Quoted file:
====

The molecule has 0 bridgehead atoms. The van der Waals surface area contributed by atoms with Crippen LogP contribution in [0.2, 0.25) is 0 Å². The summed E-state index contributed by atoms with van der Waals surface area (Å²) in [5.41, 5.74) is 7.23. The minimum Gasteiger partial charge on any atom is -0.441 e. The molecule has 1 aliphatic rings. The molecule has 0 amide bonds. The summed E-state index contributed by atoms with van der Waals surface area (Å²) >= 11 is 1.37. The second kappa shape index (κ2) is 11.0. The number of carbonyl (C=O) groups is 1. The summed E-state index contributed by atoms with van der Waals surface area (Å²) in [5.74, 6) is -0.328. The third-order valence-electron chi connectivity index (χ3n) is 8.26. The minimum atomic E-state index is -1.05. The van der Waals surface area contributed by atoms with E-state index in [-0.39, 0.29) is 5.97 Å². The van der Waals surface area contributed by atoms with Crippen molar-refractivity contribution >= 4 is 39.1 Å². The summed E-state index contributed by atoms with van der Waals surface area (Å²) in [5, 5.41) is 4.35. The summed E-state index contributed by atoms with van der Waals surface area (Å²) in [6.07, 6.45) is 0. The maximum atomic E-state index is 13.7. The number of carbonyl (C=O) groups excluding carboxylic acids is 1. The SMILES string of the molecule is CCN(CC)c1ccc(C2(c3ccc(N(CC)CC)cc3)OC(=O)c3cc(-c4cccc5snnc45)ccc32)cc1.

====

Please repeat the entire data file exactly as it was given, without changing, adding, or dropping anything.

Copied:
The molecule has 0 bridgehead atoms. The van der Waals surface area contributed by atoms with Crippen LogP contribution in [0.2, 0.25) is 0 Å². The summed E-state index contributed by atoms with van der Waals surface area (Å²) in [5.41, 5.74) is 7.23. The minimum Gasteiger partial charge on any atom is -0.441 e. The molecule has 1 aliphatic rings. The molecule has 0 amide bonds. The summed E-state index contributed by atoms with van der Waals surface area (Å²) >= 11 is 1.37. The second kappa shape index (κ2) is 11.0. The number of carbonyl (C=O) groups is 1. The summed E-state index contributed by atoms with van der Waals surface area (Å²) in [5.74, 6) is -0.328. The third-order valence-electron chi connectivity index (χ3n) is 8.26. The minimum atomic E-state index is -1.05. The van der Waals surface area contributed by atoms with E-state index in [-0.39, 0.29) is 5.97 Å². The van der Waals surface area contributed by atoms with Crippen molar-refractivity contribution >= 4 is 39.1 Å². The summed E-state index contributed by atoms with van der Waals surface area (Å²) in [5, 5.41) is 4.35. The summed E-state index contributed by atoms with van der Waals surface area (Å²) in [6.07, 6.45) is 0. The maximum atomic E-state index is 13.7. The number of carbonyl (C=O) groups excluding carboxylic acids is 1. The SMILES string of the molecule is CCN(CC)c1ccc(C2(c3ccc(N(CC)CC)cc3)OC(=O)c3cc(-c4cccc5snnc45)ccc32)cc1.